All Things Are Lights – Day 78 of 200

“For this time, but not for all time,” she said. The sadness weighed on her as she thought how she must leave Roland and go back to her everyday life, perhaps not to see him for months.

“If only I had killed him at the tournament last year. Your bondage would have been ended forever.” The pain in his voice made her reach out and touch his cheek.

“What is it, Roland?”

“He forces you to couple with him, does he not?”

“I have not lived with him since last spring. I have been with the royal household since then. And he has gone back to Beziers, to inflict more misery on our unhappy people of Languedoc. Even when I was with him, the mood was rarely on him. He has other women. Let us not speak of it. I have no choice.”

She felt his anger like a wave of heat.

“He desecrates you. Just as his father desecrated my mother.”

She strained to see his face in the moonless dark.

“Your mother?” He had never spoken of his mother before. “Who is your mother, Roland?”

“My mother is Adalys de Vency — now. Once, years ago, she was a frightened, helpless girl in the power of…”

He stopped. She could hear his heavy breathing, almost as loud and as fast as after love. She felt the hammering of his heart.

“Of whom, Roland?”

“My father!” He spat the words. “Who died the death he deserved at the hands of Arnaut de Vency.”

“But is Arnaut de Vency not your father?”

He did not reply, and she sensed him struggling for words. Bursting with impatience, her mind swirling with half-formed questions, vague efforts to make sense out of what he was saying, she waited.

“Amalric’s father, Count Stephen de Gobignon, was a leader of the first crusaders to invade Languedoc at the Pope’s call. After a few years of warfare, he captured a certain castle and seized for his bed the young girl, orphaned by the war, whose home it was. One night a band of Languedoc patriots led by Arnaut de Vency, to whom she was betrothed, broke into the castle and killed him. But Dame Adalys, my mother, was already with child, you see.”

A sudden light broke in her mind. But it was a harsh and terrifying light.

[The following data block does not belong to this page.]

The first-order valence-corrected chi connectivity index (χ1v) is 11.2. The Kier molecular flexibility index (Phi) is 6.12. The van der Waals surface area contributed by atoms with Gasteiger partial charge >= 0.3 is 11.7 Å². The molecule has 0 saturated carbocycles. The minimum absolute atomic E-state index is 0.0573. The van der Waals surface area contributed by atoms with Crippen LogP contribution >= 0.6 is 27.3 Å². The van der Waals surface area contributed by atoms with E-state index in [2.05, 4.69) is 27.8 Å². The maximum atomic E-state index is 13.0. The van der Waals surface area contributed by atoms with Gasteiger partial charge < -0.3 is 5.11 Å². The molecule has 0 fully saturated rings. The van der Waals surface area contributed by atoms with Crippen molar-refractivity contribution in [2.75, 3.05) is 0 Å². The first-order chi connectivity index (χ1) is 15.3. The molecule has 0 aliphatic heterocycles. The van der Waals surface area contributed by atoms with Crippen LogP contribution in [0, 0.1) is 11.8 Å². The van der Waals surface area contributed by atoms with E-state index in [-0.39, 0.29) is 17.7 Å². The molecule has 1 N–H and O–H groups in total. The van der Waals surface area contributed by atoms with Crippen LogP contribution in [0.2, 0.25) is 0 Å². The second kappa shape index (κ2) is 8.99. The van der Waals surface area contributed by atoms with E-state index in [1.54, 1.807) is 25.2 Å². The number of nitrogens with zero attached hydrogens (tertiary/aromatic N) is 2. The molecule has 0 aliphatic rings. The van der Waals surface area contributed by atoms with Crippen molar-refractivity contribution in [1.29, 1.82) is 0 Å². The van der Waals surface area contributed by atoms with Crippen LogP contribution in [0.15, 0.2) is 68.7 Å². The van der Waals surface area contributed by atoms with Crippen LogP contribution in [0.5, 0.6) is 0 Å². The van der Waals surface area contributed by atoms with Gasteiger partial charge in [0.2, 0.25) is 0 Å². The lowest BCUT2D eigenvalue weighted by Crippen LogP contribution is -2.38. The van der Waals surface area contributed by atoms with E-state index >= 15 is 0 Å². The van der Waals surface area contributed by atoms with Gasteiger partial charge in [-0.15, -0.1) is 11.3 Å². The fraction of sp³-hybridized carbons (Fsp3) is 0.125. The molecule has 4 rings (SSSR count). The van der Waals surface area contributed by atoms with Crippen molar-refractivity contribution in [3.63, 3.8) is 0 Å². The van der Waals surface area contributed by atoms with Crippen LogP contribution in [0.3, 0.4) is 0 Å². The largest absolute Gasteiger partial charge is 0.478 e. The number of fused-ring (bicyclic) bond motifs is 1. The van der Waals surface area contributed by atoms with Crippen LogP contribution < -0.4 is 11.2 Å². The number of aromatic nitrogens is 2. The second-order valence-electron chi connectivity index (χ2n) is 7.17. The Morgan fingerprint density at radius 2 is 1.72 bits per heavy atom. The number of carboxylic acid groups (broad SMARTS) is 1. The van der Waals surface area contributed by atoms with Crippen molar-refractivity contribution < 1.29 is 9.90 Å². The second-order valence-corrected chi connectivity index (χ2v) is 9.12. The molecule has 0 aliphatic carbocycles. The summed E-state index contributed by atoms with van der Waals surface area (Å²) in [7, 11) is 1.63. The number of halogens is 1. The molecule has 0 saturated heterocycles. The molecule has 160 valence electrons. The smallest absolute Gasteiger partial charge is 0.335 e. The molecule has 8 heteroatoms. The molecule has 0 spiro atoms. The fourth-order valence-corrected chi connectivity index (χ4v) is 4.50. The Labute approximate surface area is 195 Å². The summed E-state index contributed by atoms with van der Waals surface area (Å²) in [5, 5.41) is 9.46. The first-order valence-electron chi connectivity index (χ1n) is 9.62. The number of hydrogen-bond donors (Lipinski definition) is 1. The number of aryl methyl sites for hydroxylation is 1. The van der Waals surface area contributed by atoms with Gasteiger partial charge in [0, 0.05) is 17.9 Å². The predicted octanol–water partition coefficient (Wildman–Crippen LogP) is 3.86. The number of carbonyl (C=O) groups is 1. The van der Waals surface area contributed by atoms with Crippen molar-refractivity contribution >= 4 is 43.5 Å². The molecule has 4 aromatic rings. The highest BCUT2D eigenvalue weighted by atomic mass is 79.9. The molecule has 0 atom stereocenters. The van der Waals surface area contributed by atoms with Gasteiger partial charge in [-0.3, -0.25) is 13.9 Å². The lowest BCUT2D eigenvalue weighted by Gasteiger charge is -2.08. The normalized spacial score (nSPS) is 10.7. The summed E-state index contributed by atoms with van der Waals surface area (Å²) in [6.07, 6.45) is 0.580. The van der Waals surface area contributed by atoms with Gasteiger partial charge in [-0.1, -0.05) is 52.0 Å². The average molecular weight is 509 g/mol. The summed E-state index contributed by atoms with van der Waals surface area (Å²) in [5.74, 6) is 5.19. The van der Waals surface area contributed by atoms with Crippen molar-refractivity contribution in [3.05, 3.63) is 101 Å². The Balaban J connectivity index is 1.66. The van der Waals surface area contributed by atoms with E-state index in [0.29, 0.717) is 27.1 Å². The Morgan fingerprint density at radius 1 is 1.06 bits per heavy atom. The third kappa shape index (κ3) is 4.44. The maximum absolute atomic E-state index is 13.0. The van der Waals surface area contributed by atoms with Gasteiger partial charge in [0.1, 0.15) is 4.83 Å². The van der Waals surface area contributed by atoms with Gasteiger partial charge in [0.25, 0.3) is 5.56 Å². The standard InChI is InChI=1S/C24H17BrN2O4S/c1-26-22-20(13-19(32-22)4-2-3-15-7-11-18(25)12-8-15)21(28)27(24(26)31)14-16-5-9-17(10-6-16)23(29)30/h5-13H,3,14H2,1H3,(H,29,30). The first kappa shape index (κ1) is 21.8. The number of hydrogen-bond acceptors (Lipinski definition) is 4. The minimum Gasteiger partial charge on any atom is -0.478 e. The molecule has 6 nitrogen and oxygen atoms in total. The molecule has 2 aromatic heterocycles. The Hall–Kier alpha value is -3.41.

“You said Arnaut de Vency killed your father. That means —“

“Amalric’s father was also my father.”

“My God!” She felt as if the turf beneath her had opened up suddenly.

His fingers clamped, hard as chains, on the flesh of her upper arms. “I am the bastard son of Count Stephen de Gobignon, begotten of rape. What does that mean to you? Tell me. I have to know. Do you hate me for not telling you before this?”

She recalled how Amalric had spoken of heretics having killed his father. He has no idea, she thought, who really killed his father or who Roland is.

Dear God, she thought, I have been making love to Amalric’s half brother. The shock was making her heart beat furiously. She was almost too frightened to speak.

“Roland, I love you,” she said.

She felt his grip on her arms ease a little.

He, too, must be terrified of what this truth could do to us.

But can it be true — the same father? Yes, the blue eyes, the tall frame.

“Yes,” she said, trying to sound as if it did not matter. “One can see the Gobignon blood in you, if one knows enough to look for it.”

“If you were to go to Naples and see my sister Fiorela, you would know we could not have had the same father. She is your height and has dark brown eyes. People in Naples sometimes looked askance at me, but one does not ask embarrassing questions of Arnaut de Vency.”

Ah, thought Nicolette, that was what she must make him understand — it did not matter to her.

“Arnaut de Vency,” she said, “must be a very good man. For you have been reared with a father’s true love. A man’s father is the one who shapes and educates him — who forms his soul — not he who sires his body.”

“Even so, I must know.” There was pain still in Roland’s voice. “Does it not repel you, disgust you, to learn that I am Amalric’s half brother?”

She searched herself, knowing she must speak quickly to save their love.

She pressed herself against him.

“Father, half brother — those are only words. They do not change the man I have known, and held in my arms this whole night long. What do begetters mean in the face of Love? What power on Earth can command Love? If I learned you were my brother now, it could not stop me from loving you. Love has spoken.”

It was growing lighter. She could see his face now as he smiled crookedly at her. Daybreak must be near. She looked up. The sky was a deep purple. She felt all the pain of all the parting lovers in all the aubades she had ever heard.

“You sound like the King when he talks of God,” Roland said. “You are both so certain.”

The King. She hated to tell him, but she must.

She tightened her arms around him. “Roland, my darling, we shall have to say adieu soon. Before we part, I have to tell you — the time is coming when we shall suffer a far, far longer parting.”

His pained, questioning look wrung her heart. She went on quickly. “Amalric has decided to go on crusade. He is taking me with him.”

“No!” Roland struck his fist into his palm. “Why? I cannot believe he is mad enough to risk his life in Outremer. And even if he is, why must he drag you with him to share that risk? Damn him!”

“The King and all the great barons are taking their wives.”

“The fools. What do they think it will be, another sort of tournament? Every Christian army that has gone up against the Saracens in the last hundred years has been slaughtered.” He seized her by the shoulders. “Nicolette, I will not let you go.”

Forlorn as she felt, his rage pleased her. She put her hand on his to soothe him.

“The King aims to depart in the spring of twelve hundred and forty-eight. That gives us nearly two years. Until then Amalric will be in Beziers and you and I will be in Paris. We shall have all that time together.”

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